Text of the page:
Good Oil: Driver puts blame on Honda engine
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Well, this isn’t the report card Formula One engine supplier Honda wanted before the 2017 season has even properly started. It also probably didn’t want such comments to come from the mouth of one of the key drivers using its hardware.
But after what has been described as a “difficult” pre-season testing regime, McLaren-Honda F1 ace Fernando Alonso (pictured) has commented that the McLaren team’s “one problem” is its Honda engine. Ouch.
A bit like a leftover script from last year and the year before that, McLaren was plagued with engine issues during its pre-season test period. While other teams raced around the Barcelona circuit bedding in new technology and practising various heat-of-battle scenarios, McLaren sat on the sidelines like the wheezy kid with a note from his mum.
A frustrated Alonso left no doubt about where the blame lies, saying “There is no reliability and there is no power. We are 30km/h down on the straight.
“I’m driving at my best. I just need an engine that can run as quick as the others on the straight. The team are all ready to win, except Honda.”
Crikey, Fernando; no sponsor-supplied NSX sports coupe for you, then.
Not that it sounds like the Spanish driver would particularly want one; he’ll probably stick with a McLaren road car instead.
Still, you can’t blame the guy for being outspoken; he has spent years with an underperforming team.
Formula One pundits routinely say that Alonso, on a pure talent basis, remains one of the best drivers on the grid.
It’s such a shame he appears to have a donkey for a race car again this season, before the first chequered flag has even fallen.
Jackman as Ferrari? Yeah, nah
Hugh Jackman. Photo / Supplied
The fact that the long-delayed Enzo Ferrari biopic looks to be gaining momentum for a 2018 shoot schedule is great news for petrolheads. The fact that Heat and Ali director Michael Mann is still attached to helm it is even better news.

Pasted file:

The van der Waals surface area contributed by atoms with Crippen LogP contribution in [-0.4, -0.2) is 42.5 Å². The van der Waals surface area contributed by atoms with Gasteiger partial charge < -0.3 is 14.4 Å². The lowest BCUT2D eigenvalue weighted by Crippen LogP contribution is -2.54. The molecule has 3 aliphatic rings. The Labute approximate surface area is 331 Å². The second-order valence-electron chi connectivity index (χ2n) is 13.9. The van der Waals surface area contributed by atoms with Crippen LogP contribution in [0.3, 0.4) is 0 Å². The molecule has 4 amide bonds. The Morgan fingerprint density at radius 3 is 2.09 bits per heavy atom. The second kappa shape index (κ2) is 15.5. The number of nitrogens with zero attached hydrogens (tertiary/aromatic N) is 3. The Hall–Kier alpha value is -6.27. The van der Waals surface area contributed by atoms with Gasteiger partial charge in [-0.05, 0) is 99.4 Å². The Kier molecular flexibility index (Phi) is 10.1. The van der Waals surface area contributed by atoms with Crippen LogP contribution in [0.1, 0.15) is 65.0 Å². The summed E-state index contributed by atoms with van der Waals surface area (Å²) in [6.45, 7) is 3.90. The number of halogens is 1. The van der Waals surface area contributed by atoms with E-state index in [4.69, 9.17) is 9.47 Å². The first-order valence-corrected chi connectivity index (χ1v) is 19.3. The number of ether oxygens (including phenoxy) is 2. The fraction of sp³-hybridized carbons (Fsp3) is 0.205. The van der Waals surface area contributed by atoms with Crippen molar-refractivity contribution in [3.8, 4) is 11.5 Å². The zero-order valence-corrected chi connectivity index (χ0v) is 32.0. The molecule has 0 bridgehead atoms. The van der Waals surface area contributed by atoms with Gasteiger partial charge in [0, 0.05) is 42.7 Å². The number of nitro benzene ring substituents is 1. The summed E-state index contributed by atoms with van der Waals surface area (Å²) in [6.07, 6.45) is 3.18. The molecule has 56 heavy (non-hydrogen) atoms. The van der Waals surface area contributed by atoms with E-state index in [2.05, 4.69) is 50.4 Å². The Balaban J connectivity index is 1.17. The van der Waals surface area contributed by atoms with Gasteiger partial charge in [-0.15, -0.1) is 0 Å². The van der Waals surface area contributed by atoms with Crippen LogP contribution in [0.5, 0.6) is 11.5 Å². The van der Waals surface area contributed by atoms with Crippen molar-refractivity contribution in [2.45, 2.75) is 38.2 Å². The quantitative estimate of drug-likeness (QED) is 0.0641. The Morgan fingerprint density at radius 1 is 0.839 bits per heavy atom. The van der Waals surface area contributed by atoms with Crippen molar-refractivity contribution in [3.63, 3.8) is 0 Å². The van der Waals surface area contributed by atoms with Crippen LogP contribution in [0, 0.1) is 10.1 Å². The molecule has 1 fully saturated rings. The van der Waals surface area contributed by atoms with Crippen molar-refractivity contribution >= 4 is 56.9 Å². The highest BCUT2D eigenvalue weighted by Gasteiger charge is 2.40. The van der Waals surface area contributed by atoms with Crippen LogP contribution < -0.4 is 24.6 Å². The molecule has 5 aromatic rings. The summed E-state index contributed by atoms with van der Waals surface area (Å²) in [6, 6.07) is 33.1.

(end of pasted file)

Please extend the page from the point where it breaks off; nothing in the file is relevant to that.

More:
However, the fact that Aussie hunkatron Hugh Jackman has been announced to play the sports car svengali is well, a bit confusing. When one thinks of Ferrari the man, one tends to imagine a portly, not-unstylish older gent in a dark suit and Sicilian-grade sunglasses.
Of course, Enzo was young once. But images of him as an ambitious racer astride Alfa Romeos, well before he had plans to build a manufacturing empire, show him to have wide-set features and an aquiline nose.
He looks Italian. Jackman does not.
Mind you, after years spent in perma-training for his recurring role as the muscle-bound Wolverine, Jackman will probably be looking for an excuse to eat a cheeseburger or two in preparation for the Ferrari role.
It’s not a pre-production regime to be taken lightly: Christian Bale has already done just that; baling on the role in 2015 after voicing concerns over how much weight he’d have to put on to play Enzo.
And if you’re thinking “Wasn’t Robert De Niro supposed to be playing Enzo Ferrari?”; that’s a different production — an Olympus Has Fallen to the Michael Mann film’s White House Down, if you will.
Currently there isn’t any news available on whether the rival Ferrari biopic is still on the cards.
Land Rover’s Project Hero is go
Land Rover Drone. Photo / Supplied
There is a certain “International Rescue” element to this bespoke Land Rover Discovery that Jaguar Land Rover Special Vehicle Operations (SVO) has created for the Austrian Red Cross.
It looks like something straight out of the mind of Thunderbirds’s creator Gerry Anderson.
SVO is an engineering division within Jaguar Land Rover, usually focused more on horsepower than hospitals (the SVO team’s most recent creation was a more powerful show-off specification Range Rover Sport). But as with other SVO creations, this Discovery features plenty of surprise details under the skin.
It is known as Project Hero and Land Rover refers to the off-roader as an “advanced communication vehicle”.
Based on the new Discovery 5, the vehicle features a roof-mounted drone, which can land on a fully integrated pad featuring self-centring and magnetic retention technology.
Yes, that’s right; the drone can land on the Discovery even when the vehicle is driving up a mountain at speed.
When the drone is airborne, live footage can be transmitted to Red Cross emergency response teams to help them react more quickly to disasters like landslides, earthquakes or floods.
Additionally, the Disco features reinforced work platforms inside, bright LED lights to help the driver see in hazy conditions and multi-channel communications devices.
All that appears to be missing are the holes in the roof above the driver and passenger seats through which to thread strings attached to Scott and Virgil Tracy.